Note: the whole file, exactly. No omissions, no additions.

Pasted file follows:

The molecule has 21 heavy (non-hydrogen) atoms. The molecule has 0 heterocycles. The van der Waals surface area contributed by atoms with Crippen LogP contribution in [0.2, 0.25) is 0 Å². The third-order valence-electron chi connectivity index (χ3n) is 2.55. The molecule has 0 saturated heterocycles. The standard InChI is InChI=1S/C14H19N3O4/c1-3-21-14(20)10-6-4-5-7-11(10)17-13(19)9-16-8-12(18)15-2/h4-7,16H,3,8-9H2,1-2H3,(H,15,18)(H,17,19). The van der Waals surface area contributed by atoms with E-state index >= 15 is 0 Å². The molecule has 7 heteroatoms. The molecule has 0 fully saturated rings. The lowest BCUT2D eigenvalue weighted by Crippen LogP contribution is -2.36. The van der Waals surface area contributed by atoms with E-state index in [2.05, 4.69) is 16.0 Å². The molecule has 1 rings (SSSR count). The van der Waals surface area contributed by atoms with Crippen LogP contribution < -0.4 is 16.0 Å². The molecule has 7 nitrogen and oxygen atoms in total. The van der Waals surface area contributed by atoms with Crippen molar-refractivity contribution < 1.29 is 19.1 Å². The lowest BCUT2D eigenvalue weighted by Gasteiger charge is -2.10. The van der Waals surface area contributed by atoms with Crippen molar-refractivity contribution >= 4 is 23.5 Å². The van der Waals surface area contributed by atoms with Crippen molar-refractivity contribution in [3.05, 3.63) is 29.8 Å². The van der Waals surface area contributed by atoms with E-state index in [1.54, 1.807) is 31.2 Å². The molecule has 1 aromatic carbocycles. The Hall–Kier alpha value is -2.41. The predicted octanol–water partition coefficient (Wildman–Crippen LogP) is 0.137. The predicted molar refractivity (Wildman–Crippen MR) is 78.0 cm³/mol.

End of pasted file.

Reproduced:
The molecule has 21 heavy (non-hydrogen) atoms. The molecule has 0 heterocycles. The van der Waals surface area contributed by atoms with Crippen LogP contribution in [0.2, 0.25) is 0 Å². The third-order valence-electron chi connectivity index (χ3n) is 2.55. The molecule has 0 saturated heterocycles. The standard InChI is InChI=1S/C14H19N3O4/c1-3-21-14(20)10-6-4-5-7-11(10)17-13(19)9-16-8-12(18)15-2/h4-7,16H,3,8-9H2,1-2H3,(H,15,18)(H,17,19). The van der Waals surface area contributed by atoms with E-state index >= 15 is 0 Å². The molecule has 7 heteroatoms. The molecule has 0 fully saturated rings. The lowest BCUT2D eigenvalue weighted by Crippen LogP contribution is -2.36. The van der Waals surface area contributed by atoms with E-state index in [2.05, 4.69) is 16.0 Å². The molecule has 1 rings (SSSR count). The van der Waals surface area contributed by atoms with Crippen LogP contribution < -0.4 is 16.0 Å². The molecule has 7 nitrogen and oxygen atoms in total. The van der Waals surface area contributed by atoms with Crippen molar-refractivity contribution < 1.29 is 19.1 Å². The lowest BCUT2D eigenvalue weighted by Gasteiger charge is -2.10. The van der Waals surface area contributed by atoms with Crippen molar-refractivity contribution >= 4 is 23.5 Å². The van der Waals surface area contributed by atoms with Crippen molar-refractivity contribution in [3.05, 3.63) is 29.8 Å². The van der Waals surface area contributed by atoms with E-state index in [1.54, 1.807) is 31.2 Å². The molecule has 1 aromatic carbocycles. The Hall–Kier alpha value is -2.41. The predicted octanol–water partition coefficient (Wildman–Crippen LogP) is 0.137. The predicted molar refractivity (Wildman–Crippen MR) is 78.0 cm³/mol.